Nov 08 2012

Facilitated Communication Persists Despite Scientific Criticism

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19 responses so far

19 Responses to “Facilitated Communication Persists Despite Scientific Criticism”

  1. Bronze Dogon 08 Nov 2012 at 1:55 pm

    I remember one student at my school who was wheelchair bound from her physical difficulties, barely able to move. She couldn’t speak, and had a “keyboard” that was a plastic tray with big letters on it, and someone who worked with her who was probably an FC. She didn’t participate much, I rarely saw her use the keyboard, and the only attempt at speech I recall was a stuttered “A-AH!” which was allegedly an answer to the teacher’s question. When the assistant “interpreted” it, giving the correct answer and the teacher responded, “That’s what I thought she said.” I really wondered how they could possibly have gotten anything out of that. Looking back with what I know now, I suspect it was the assistant who was doing everything.

  2. Chewon 08 Nov 2012 at 2:43 pm

    FC is being relabeled “supported typing”.

  3. BillyJoe7on 08 Nov 2012 at 2:55 pm

    “No one is helped by a comforting illusion.”

    I think I know what you mean, but the sentence as it stands is a self-contradiction.
    People are actually helped by comforting illusions, which is why they persist.

  4. slotaagon 08 Nov 2012 at 4:53 pm

    As a speech pathologist, one of my core responsibility is to help people with communication impairments. Facilitated communication is an unfortunate stain on the profession. When l happen upon reports of FC’s use, all sorts of anger rises up in me. What upsets me most about FC is if the person happened to have intact linguistic skills, the facilitator is communicating their own message, not the message of their client. Not only is FC void of evidence supporting its use, but its use is ethically and morally bankrupt.

  5. Jared Olsenon 09 Nov 2012 at 5:45 am

    From what I’ve read, there seems to have been quite a number of cases where innocent parents are accused of sexual abuse through FC. If it’s actually the therapist doing the ‘talking’, why are so many of them ‘talking’ about sexual abuse? What does this say about the FC’ers themselves? Was Freud right after all?

  6. Todd W.on 09 Nov 2012 at 12:59 pm

    It may be worth mentioning the 1993 Frontline episode “Prisoners of Silence” that covered FC in depth. Part 1 can be found here.

    @Jared Olsen

    Those who are disabled to a significant degree and who are, on top of that, nonverbal are easy prey for sexual predators. In the case of the FC sex abuse allegations, maybe the facilitator saw some minor bump or bruise that raised concern or anything, really, that planted the seed of doubt in their minds. In an environment where we have news reports of sex crimes, Law and Order: SVU marathons and countless other suggestions of the abuse of vulnerable people, not to mention the possibility that the facilitator themselves may have experienced it directly or know someone who was abused, those doubts can quickly build on each other to the point where they are, unknowingly, authoring allegations. They may genuinely be concerned for their client’s welfare, but, road to hell, good intentions and all that.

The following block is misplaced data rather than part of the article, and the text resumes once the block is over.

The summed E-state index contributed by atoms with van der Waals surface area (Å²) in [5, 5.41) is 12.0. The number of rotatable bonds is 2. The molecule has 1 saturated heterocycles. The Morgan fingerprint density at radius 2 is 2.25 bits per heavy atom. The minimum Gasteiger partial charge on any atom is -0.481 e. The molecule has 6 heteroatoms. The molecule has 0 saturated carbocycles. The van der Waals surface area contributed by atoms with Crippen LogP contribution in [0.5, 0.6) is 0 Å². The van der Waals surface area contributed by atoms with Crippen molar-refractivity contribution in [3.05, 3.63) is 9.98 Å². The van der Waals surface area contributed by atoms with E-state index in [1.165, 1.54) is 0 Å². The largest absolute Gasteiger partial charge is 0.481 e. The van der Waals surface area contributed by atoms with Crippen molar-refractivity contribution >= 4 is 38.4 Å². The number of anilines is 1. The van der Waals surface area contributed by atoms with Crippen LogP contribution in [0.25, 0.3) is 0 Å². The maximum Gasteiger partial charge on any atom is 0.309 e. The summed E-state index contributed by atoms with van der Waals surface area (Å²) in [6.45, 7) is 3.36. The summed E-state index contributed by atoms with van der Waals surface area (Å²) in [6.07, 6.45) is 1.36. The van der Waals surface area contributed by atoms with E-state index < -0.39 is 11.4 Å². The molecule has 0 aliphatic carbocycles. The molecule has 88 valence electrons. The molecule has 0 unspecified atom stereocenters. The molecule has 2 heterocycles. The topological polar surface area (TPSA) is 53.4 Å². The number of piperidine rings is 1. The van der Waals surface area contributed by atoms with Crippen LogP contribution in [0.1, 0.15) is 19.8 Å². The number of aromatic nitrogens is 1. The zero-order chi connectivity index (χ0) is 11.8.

We saw the same thing during the “recovered memory” craze. Lots and lots of therapists finding that their clients were sexually abused as children. Many unwittingly planted those false memories in their patients’ minds so that the patients themselves actually believed it, too. And then it turned out that it was all made up and “recovered memory” therapies were useless and dangerous nonsense.

  7. Karl Withakayon 09 Nov 2012 at 6:06 pm

    RE: “No one is helped by a comforting illusion.”

    I’ve been looking for an opportunity to post this somewhere:

    Dialog from the “That’s not my Penguin” episode of the now cancelled show Awake :

    (Background: Michael a police officer and patient of Dr Evans recently was involved in a hostage situation in a psychiatric facility. He reached a point in the situation where he had an opportunity to get the hostage taker to surrender involving a choice of two options: get the man to realize he was deluded, or feed into and divert his delusion.)

    Dr. Judith Evans (Psychiatrist/Psychologist):

    “So you had an opportunity to help this patient to see the truth, but you chose instead to perpetuate his denial. Why?

    Detective Michael Briten (Patient):

    “How would he be better off thinking of his sister in the ground somewhere rather than thinking of her free, [pause] liberated, [pause] waiting for him? Explain to me what exactly is so great about seeing reality for what it is.”

    Dr. Judith Evans:

    “You’ve more or less summed up the reason why every major religion has some version of an after life.”

  8. isleson 11 Nov 2012 at 12:10 pm

    Thank you for this post. I know a number of otherwise science-minded autism advocates who don’t seem to apply their skepticism to FC. I respect them and don’t want to upset them, but for many of the reasons that other autism quackery needs to be recognized, this does too.

  9. Davdoodleson 11 Nov 2012 at 11:57 pm

    “We did simple tests, like asking the child questions and watching her behavior to see whether what she expressed through FC conformed to how she was behaving in real life. We looked for spelling and syntax errors in her communications. We looked for turns of phrase that might be attributed to her own unique outlook on life. We consciously tried putting minimal pressure on the child’s arm when we worked with her.”

    We did everything except any of the dozens of simple tests that would obviously work.

    Ask her something the ‘facilitator’ would not know. Her first childhood pets name etc.

    Show her a word the ‘facilitator’ can’t see and ask her to repeat it.


  10. superdaveon 13 Nov 2012 at 9:05 am